Text Structures Part 2: Cause and Effect + Problem / Solution

by C. Elkins, OK Math and Reading Lady

Welcome back to part 2 regarding Text Structure.  As I mentioned before, pairing a text with a graphic organizer to help highlight the structure can be very helpful to frame the main idea and summary. When a graphic organizer is used often, then students begin to visualize them and organize their thoughts mentally as well.  And still better . . . combining text structure instruction with reading strategies such as visualizing, questioning, making connections, and predicting will lead to higher comprehension.

Today’s focus will be on two other text structures:  Cause / Effect and Problem / Solution.  These two are related, but often confusing to students. Look for some resources at the end of this post.

Cause and Effect:

Cause:  The reason why something happened.

Effect:  The result — what happened?

A cause / effect text structure can show 1 cause and several effects.  Example: An earthquake can be the cause of many events (damaged structures, ruptured pipes, injuries, accidents, tsunami, etc.).  When this is the case, it may be simpler to identify the cause first, then identify all of the effects.

On the other hand, a cause / effect text structure can show several causes for 1 effect.  Example: Some animals are endangered (effect) due to these causes: pollution, loss of home environment due to destruction of their habitat, weather, disease. When this is the case, it may be simpler to identify the effect first, then identify all of the causes.

Other notes about teaching cause / effect:

  • This text structure can apply to non-fiction as well as fiction texts.
  • Because many cause / effect relationships require defining the problem (which could be the cause and sometimes the effect as well), students often get confused and identify the structure as problem / solution.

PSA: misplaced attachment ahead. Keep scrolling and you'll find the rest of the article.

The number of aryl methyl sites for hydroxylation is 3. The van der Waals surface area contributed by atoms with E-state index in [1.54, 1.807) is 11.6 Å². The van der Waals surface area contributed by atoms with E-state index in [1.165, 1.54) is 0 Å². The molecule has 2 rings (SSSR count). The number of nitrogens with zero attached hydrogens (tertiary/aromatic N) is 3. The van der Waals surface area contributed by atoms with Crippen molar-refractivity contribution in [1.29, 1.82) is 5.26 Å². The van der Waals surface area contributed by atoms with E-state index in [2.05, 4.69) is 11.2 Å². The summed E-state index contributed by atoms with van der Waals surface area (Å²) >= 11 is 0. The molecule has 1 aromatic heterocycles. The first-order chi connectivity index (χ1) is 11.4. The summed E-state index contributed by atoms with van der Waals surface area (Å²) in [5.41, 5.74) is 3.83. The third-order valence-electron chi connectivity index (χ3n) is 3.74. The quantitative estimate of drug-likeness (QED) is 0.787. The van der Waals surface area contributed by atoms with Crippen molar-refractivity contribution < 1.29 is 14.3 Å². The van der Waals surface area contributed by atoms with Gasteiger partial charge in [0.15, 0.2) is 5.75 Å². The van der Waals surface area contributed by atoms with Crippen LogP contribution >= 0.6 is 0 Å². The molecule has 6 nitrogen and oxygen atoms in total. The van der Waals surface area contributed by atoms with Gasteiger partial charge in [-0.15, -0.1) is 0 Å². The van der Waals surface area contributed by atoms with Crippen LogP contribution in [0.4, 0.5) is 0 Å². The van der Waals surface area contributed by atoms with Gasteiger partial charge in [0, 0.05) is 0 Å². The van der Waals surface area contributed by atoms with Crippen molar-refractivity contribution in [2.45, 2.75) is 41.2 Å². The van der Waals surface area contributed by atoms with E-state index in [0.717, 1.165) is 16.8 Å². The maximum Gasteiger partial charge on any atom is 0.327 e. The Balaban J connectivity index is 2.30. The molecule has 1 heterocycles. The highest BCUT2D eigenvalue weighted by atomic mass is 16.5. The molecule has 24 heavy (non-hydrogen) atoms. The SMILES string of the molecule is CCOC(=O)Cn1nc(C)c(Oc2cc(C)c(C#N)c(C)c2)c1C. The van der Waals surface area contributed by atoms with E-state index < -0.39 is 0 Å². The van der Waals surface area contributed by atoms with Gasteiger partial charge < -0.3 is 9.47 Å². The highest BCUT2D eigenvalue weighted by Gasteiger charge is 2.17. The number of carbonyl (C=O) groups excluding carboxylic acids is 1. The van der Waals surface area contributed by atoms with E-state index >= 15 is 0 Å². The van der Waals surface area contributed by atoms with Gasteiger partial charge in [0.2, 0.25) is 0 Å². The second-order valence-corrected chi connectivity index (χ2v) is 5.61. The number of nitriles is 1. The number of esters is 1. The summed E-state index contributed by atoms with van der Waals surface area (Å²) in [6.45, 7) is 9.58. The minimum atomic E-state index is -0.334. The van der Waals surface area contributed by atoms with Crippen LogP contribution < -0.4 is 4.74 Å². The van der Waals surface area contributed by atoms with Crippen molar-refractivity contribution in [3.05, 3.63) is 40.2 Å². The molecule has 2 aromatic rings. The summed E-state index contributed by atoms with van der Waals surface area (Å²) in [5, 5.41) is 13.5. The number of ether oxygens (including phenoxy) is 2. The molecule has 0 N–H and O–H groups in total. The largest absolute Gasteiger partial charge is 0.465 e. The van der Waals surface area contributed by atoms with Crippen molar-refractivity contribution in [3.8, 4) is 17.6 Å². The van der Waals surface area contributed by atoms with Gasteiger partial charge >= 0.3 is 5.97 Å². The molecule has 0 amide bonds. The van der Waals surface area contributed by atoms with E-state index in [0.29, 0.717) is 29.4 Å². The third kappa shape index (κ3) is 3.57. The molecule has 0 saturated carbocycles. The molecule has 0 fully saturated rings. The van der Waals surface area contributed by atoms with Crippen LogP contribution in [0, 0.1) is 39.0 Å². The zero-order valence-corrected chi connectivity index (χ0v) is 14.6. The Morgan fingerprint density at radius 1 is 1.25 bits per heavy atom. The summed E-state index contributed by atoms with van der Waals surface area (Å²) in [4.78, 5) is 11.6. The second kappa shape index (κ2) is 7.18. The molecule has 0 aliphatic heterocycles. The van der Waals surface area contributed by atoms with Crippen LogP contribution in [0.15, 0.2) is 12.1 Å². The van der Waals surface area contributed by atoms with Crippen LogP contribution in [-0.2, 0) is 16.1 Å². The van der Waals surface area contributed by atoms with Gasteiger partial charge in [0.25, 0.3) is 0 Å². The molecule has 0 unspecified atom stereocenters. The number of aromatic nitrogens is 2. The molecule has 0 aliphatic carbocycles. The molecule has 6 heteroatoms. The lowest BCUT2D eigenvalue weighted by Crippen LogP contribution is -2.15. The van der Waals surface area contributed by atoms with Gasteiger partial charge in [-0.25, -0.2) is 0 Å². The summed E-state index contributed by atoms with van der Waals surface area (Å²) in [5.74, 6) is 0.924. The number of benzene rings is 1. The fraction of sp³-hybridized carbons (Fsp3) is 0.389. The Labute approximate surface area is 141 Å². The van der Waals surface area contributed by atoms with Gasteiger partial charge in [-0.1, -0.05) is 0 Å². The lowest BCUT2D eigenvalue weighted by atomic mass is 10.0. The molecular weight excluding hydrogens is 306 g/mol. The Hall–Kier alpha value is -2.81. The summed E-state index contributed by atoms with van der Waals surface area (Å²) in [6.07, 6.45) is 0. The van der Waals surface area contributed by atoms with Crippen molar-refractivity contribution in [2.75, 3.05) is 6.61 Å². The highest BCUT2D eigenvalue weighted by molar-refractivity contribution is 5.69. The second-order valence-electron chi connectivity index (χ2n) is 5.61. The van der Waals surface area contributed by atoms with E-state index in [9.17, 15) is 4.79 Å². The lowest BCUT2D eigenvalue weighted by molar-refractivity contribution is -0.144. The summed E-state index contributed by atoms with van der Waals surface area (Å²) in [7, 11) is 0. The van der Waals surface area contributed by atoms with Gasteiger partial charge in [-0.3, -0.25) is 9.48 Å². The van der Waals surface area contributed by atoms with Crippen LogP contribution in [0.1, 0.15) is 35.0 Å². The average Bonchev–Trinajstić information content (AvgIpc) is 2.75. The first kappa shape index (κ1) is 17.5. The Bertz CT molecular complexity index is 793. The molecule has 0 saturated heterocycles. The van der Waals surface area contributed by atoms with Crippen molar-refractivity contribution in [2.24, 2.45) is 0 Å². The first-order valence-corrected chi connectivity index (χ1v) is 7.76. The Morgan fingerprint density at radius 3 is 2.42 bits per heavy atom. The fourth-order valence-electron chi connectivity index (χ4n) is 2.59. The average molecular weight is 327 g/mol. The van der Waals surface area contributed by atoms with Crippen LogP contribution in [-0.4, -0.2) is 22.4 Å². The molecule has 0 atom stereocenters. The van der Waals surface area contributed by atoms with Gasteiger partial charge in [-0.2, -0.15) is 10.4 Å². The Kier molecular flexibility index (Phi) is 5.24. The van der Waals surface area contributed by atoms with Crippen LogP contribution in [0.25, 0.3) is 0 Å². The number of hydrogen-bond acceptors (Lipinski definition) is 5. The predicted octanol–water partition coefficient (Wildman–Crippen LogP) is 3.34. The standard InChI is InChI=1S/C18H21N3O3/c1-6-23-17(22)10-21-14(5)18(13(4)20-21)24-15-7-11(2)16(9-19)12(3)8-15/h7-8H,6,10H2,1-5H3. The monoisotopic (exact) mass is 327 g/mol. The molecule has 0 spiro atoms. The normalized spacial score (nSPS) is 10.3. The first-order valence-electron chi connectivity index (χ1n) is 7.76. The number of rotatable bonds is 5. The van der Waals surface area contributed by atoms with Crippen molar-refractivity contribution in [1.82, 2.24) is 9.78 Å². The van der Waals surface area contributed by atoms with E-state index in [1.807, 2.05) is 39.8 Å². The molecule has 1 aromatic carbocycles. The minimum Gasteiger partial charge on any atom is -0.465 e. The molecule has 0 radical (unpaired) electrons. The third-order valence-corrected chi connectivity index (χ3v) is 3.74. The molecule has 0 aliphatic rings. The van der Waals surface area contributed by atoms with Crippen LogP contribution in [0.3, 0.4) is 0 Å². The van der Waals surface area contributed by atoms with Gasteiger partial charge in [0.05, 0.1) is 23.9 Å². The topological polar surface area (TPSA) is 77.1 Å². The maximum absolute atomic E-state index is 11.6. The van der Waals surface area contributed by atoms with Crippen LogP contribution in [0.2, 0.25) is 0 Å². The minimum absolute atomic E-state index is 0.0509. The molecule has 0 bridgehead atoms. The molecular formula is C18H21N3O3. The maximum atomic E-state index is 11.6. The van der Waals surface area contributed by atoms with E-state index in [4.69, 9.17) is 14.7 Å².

• Not all cause / effect relationships are about problems. Example:  I love my grandson’s drawings (cause), so I hang them on the refrigerator (the result / effect). No problem here!
  • While most anchor charts posted online provide key words for the cause / effect structure (because, reason, since, as a result, etc.), I would suggest limited use of them especially when first analyzing the structure. I have found when mentioning them first, students often just start looking for those key words and are not truly reading the text.  And . . . those words can also be found in almost any text anyway.  You don’t want kids to reduce this to a competition: “How many time did I find the word because?” Those words don’t even have to be there for there to be a cause / effect relationship.
  • Use a graphic organizer with an arrow connecting the cause to the effect.
  • Even young students can understand simple cause / effect relationships presented in stories.  Discuss the causes and effects and/or write them as a shared writing experience. See some resources below for great books on this structure.

Combining with strategy work:

  • Visualize actions of the subjects in the text to picture the causes and results.
  • Make connections to things, places, events in the text you have experienced. Make predictions based on those experiences regarding why things happened.
  • Help students ask questions about the text.  They should be wondering why certain things happen, or what caused what. Learn to read on (or check other resources) to see if those questions get answered.
  • Make inferences about the causes in the text. Read between the lines.

Connecting to main idea and summary. Supply some sentence frames so students are using compare/contrast language. Suppose an article describes the causes of beached whales. The topic is whales — but that’s NOT the main idea:

  • (Main Idea): There are many reasons a whale becomes beached.
  • (Summary):  There are many reasons a whale becomes beached such as low tide, changes in ocean currents, chemicals in ocean water, and disorientation due to man-made sonar devices.
  • (Main Idea):  There are many causes for _________________________.
  • (Main Idea): The main cause for ____________ is _______________.
  • (Main Idea): There are several reasons why __________ decided to ___________.
  • (Summary):  There are many causes for __________________ such as _________________.
  • (Summary):  When _______________ happens, the result(s) are ___________________.

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